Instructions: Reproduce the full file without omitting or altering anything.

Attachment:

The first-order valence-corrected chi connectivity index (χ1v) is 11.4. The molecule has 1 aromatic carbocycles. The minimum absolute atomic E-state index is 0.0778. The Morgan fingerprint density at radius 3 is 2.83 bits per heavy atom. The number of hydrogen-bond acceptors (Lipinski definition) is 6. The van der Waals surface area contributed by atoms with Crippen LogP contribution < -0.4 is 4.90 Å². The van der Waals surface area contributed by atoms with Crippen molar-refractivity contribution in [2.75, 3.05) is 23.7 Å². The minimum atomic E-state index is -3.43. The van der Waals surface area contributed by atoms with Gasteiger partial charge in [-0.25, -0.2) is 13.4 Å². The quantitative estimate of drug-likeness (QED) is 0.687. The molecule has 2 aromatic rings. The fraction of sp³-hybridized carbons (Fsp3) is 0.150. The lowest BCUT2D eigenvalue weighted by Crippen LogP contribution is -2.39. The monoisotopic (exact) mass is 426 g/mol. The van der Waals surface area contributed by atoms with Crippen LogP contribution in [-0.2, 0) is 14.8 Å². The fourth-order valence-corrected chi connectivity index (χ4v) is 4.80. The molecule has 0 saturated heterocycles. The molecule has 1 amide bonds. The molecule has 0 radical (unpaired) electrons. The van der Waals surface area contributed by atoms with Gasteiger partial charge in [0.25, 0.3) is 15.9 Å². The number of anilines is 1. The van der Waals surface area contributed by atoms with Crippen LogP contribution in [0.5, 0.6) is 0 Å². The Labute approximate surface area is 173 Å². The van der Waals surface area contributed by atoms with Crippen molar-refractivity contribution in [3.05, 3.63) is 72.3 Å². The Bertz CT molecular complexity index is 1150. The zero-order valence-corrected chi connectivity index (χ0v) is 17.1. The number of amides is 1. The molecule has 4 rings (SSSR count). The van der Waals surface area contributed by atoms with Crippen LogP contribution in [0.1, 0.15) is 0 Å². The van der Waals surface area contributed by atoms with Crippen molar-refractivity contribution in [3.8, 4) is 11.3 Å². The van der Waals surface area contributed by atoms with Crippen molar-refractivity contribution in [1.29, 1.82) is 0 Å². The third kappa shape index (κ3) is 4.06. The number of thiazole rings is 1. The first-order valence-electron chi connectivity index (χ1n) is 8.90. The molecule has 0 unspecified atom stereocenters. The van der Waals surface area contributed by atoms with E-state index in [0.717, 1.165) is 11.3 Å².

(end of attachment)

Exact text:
The first-order valence-corrected chi connectivity index (χ1v) is 11.4. The molecule has 1 aromatic carbocycles. The minimum absolute atomic E-state index is 0.0778. The Morgan fingerprint density at radius 3 is 2.83 bits per heavy atom. The number of hydrogen-bond acceptors (Lipinski definition) is 6. The van der Waals surface area contributed by atoms with Crippen LogP contribution < -0.4 is 4.90 Å². The van der Waals surface area contributed by atoms with Crippen molar-refractivity contribution in [2.75, 3.05) is 23.7 Å². The minimum atomic E-state index is -3.43. The van der Waals surface area contributed by atoms with Gasteiger partial charge in [-0.25, -0.2) is 13.4 Å². The quantitative estimate of drug-likeness (QED) is 0.687. The molecule has 2 aromatic rings. The fraction of sp³-hybridized carbons (Fsp3) is 0.150. The lowest BCUT2D eigenvalue weighted by Crippen LogP contribution is -2.39. The monoisotopic (exact) mass is 426 g/mol. The van der Waals surface area contributed by atoms with Crippen LogP contribution in [-0.2, 0) is 14.8 Å². The fourth-order valence-corrected chi connectivity index (χ4v) is 4.80. The molecule has 0 saturated heterocycles. The molecule has 1 amide bonds. The molecule has 0 radical (unpaired) electrons. The van der Waals surface area contributed by atoms with Gasteiger partial charge in [0.25, 0.3) is 15.9 Å². The number of anilines is 1. The van der Waals surface area contributed by atoms with Crippen LogP contribution in [0.5, 0.6) is 0 Å². The Labute approximate surface area is 173 Å². The van der Waals surface area contributed by atoms with Crippen molar-refractivity contribution in [3.05, 3.63) is 72.3 Å². The Bertz CT molecular complexity index is 1150. The zero-order valence-corrected chi connectivity index (χ0v) is 17.1. The number of amides is 1. The molecule has 4 rings (SSSR count). The van der Waals surface area contributed by atoms with Crippen LogP contribution in [0.1, 0.15) is 0 Å². The van der Waals surface area contributed by atoms with Crippen molar-refractivity contribution in [3.8, 4) is 11.3 Å². The van der Waals surface area contributed by atoms with Crippen molar-refractivity contribution in [1.29, 1.82) is 0 Å². The third kappa shape index (κ3) is 4.06. The number of thiazole rings is 1. The first-order valence-electron chi connectivity index (χ1n) is 8.90. The molecule has 0 unspecified atom stereocenters. The van der Waals surface area contributed by atoms with E-state index in [0.717, 1.165) is 11.3 Å².